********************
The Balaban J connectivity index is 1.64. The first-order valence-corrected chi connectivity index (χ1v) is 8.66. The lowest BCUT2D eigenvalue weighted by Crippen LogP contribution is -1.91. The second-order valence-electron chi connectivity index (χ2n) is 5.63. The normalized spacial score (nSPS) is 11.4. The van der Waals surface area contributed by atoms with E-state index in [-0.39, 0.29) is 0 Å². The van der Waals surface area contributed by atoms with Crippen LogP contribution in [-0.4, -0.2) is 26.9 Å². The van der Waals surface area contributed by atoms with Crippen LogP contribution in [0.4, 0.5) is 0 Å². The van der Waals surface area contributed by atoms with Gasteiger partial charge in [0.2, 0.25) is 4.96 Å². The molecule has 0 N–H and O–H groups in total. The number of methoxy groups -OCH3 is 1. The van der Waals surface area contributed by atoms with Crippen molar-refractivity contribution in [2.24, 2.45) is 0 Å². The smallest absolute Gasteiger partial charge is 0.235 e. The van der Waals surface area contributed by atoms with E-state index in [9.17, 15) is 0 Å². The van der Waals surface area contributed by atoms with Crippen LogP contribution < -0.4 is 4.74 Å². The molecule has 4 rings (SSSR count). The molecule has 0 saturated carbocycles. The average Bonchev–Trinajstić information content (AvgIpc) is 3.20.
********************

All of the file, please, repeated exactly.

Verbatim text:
The Balaban J connectivity index is 1.64. The first-order valence-corrected chi connectivity index (χ1v) is 8.66. The lowest BCUT2D eigenvalue weighted by Crippen LogP contribution is -1.91. The second-order valence-electron chi connectivity index (χ2n) is 5.63. The normalized spacial score (nSPS) is 11.4. The van der Waals surface area contributed by atoms with E-state index in [-0.39, 0.29) is 0 Å². The van der Waals surface area contributed by atoms with Crippen LogP contribution in [-0.4, -0.2) is 26.9 Å². The van der Waals surface area contributed by atoms with Crippen LogP contribution in [0.4, 0.5) is 0 Å². The van der Waals surface area contributed by atoms with Gasteiger partial charge in [0.2, 0.25) is 4.96 Å². The molecule has 0 N–H and O–H groups in total. The number of methoxy groups -OCH3 is 1. The van der Waals surface area contributed by atoms with Crippen molar-refractivity contribution in [2.24, 2.45) is 0 Å². The smallest absolute Gasteiger partial charge is 0.235 e. The van der Waals surface area contributed by atoms with E-state index in [9.17, 15) is 0 Å². The van der Waals surface area contributed by atoms with Crippen LogP contribution < -0.4 is 4.74 Å². The molecule has 4 rings (SSSR count). The molecule has 0 saturated carbocycles. The average Bonchev–Trinajstić information content (AvgIpc) is 3.20.